NATO defense ministers agreed here Thursday to begin preparing for a complete withdrawal from Afghanistan at the end of this year, as a senior U.S. military official warned that “the progress we’ve made is not sustainable” by Afghan forces without an ongoing U.S. and international troop presence.
The alliance also expressed strong concern for ongoing events in Ukraine and urged Russia “not to take any action that could create misunderstanding.”
Disquiet over the situation in Ukraine dominated a scheduled two-day NATO meeting whose agenda was focused on alliance defense budgets and Afghanistan. In a series of statements, NATO has tried simultaneously to warn Russia not to intervene while insisting that there is no indication it intends to.
U.S. Defense Secretary Chuck Hagel said he was “arranging a call” to his Russian counterpart, Defense Minister Sergei Shoigu, in light of pro-Russia demonstrations in Crimea and an announcement of Russian military exercises on the Ukrainian border.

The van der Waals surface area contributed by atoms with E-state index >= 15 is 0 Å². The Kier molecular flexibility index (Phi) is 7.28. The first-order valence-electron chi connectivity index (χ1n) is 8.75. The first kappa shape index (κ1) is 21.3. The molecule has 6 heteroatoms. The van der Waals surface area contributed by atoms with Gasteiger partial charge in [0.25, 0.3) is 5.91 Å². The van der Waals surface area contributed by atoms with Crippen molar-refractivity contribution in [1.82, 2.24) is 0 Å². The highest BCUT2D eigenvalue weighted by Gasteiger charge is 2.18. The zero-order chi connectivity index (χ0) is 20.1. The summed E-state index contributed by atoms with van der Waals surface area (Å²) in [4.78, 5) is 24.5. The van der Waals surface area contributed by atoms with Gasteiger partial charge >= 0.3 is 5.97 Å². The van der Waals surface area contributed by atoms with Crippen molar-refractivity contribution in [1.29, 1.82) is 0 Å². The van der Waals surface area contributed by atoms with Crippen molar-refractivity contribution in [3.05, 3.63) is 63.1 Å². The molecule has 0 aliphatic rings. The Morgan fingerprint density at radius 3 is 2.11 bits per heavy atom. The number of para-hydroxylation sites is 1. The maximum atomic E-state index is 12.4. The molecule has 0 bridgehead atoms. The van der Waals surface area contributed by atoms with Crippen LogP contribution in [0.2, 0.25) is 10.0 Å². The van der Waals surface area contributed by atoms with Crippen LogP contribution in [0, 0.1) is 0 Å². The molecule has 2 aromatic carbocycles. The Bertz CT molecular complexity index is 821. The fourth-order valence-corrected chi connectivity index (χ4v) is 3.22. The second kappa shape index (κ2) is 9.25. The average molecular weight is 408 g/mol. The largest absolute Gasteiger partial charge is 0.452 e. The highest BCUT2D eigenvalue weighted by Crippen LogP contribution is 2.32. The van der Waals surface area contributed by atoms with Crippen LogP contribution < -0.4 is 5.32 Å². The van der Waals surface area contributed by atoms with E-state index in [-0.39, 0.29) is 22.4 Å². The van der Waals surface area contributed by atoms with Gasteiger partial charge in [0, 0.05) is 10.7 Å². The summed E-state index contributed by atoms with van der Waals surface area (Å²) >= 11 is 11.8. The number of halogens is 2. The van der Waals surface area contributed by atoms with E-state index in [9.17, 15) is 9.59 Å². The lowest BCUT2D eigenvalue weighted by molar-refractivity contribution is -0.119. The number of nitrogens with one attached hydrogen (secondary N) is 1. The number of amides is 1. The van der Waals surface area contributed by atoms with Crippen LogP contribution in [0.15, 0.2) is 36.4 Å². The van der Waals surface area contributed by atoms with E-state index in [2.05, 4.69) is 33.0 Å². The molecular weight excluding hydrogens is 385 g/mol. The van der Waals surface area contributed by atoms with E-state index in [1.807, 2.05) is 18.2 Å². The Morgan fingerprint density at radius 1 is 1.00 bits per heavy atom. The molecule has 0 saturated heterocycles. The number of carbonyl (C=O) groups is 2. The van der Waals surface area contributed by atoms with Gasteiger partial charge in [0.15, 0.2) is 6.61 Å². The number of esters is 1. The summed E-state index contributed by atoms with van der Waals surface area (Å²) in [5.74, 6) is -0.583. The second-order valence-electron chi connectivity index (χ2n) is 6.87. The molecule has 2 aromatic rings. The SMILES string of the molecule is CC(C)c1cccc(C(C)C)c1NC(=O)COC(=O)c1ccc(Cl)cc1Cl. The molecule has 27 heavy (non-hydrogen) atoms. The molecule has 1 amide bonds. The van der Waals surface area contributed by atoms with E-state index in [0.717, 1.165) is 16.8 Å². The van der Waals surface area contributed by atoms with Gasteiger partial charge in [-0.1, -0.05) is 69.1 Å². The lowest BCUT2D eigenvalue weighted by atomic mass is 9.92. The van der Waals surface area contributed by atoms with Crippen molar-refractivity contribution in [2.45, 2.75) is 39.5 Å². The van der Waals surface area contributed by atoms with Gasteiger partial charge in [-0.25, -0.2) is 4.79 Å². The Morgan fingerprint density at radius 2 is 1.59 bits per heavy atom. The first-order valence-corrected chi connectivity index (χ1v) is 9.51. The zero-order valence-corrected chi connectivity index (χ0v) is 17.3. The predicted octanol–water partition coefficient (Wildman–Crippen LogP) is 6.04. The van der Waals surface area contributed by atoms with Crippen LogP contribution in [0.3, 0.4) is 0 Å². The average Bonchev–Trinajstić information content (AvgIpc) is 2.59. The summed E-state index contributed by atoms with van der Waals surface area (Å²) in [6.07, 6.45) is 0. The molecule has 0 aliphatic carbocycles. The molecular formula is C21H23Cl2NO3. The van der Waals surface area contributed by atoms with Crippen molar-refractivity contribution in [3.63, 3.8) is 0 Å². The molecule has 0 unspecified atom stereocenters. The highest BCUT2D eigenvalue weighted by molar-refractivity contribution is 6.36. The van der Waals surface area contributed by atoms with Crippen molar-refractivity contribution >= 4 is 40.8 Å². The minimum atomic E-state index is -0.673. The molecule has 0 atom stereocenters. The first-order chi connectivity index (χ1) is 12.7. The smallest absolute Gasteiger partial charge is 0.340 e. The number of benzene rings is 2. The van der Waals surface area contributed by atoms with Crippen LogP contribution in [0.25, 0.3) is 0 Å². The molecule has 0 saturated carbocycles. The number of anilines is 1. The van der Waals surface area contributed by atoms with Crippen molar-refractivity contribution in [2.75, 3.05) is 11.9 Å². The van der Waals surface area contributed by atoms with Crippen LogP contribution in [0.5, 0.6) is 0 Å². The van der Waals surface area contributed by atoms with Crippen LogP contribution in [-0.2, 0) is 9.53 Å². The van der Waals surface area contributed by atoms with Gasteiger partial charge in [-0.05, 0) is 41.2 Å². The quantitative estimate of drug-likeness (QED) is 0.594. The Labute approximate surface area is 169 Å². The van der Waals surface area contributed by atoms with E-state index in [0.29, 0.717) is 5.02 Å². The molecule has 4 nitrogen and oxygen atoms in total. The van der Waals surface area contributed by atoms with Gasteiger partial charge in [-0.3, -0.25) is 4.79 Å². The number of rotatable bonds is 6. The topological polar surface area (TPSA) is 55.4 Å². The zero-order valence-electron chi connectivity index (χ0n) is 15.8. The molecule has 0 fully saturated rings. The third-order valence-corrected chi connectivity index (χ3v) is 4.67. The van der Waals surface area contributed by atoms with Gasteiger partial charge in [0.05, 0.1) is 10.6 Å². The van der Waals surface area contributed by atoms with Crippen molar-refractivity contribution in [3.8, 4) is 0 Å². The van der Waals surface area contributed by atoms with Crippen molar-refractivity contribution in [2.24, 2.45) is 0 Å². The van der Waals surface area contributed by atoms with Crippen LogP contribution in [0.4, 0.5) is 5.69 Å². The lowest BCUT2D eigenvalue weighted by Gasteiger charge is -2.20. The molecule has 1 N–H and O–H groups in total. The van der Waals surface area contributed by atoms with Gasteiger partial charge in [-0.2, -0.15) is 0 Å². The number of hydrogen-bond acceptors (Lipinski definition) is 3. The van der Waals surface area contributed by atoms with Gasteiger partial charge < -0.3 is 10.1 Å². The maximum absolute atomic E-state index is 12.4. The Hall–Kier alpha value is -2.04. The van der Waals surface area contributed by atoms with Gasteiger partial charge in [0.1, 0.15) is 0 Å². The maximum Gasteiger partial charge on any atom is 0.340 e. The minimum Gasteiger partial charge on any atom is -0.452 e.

“It’s a time for very cool, wise leadership, on the Russian side and on everybody’s side,” Hagel said in a news conference. “Yes, we’re concerned, and we will continue to talk to our Russian counterparts about what their motives are.”
NATO Secretary General Anders Fogh Rasmussen said the alliance has “no information indicating Russia has any plans to intervene militarily.” He added, “Having said that, obviously, it doesn’t make things easier that there is a coincidence between the timing of this exercise and the ongoing events in the Ukraine.”
Rasmussen also said that Ukraine, whose acting defense minister met with NATO Thursday morning, has not requested any alliance assistance.
On Afghanistan, NATO’s action followed President Obama’s order Tuesday to the U.S. military to develop plans for a so-called “zero option” of complete withdrawal if the Afghan government continues to refuse to sign a bilateral security agreement with the United States.
NATO and U.S. defense officials have made clear that their expectation, and their strong preference, is that they will remain in Afghanistan for training and counterterrorism missions after the last combat forces leave in December.
SOURCE: Karen DeYoung
The Washington Post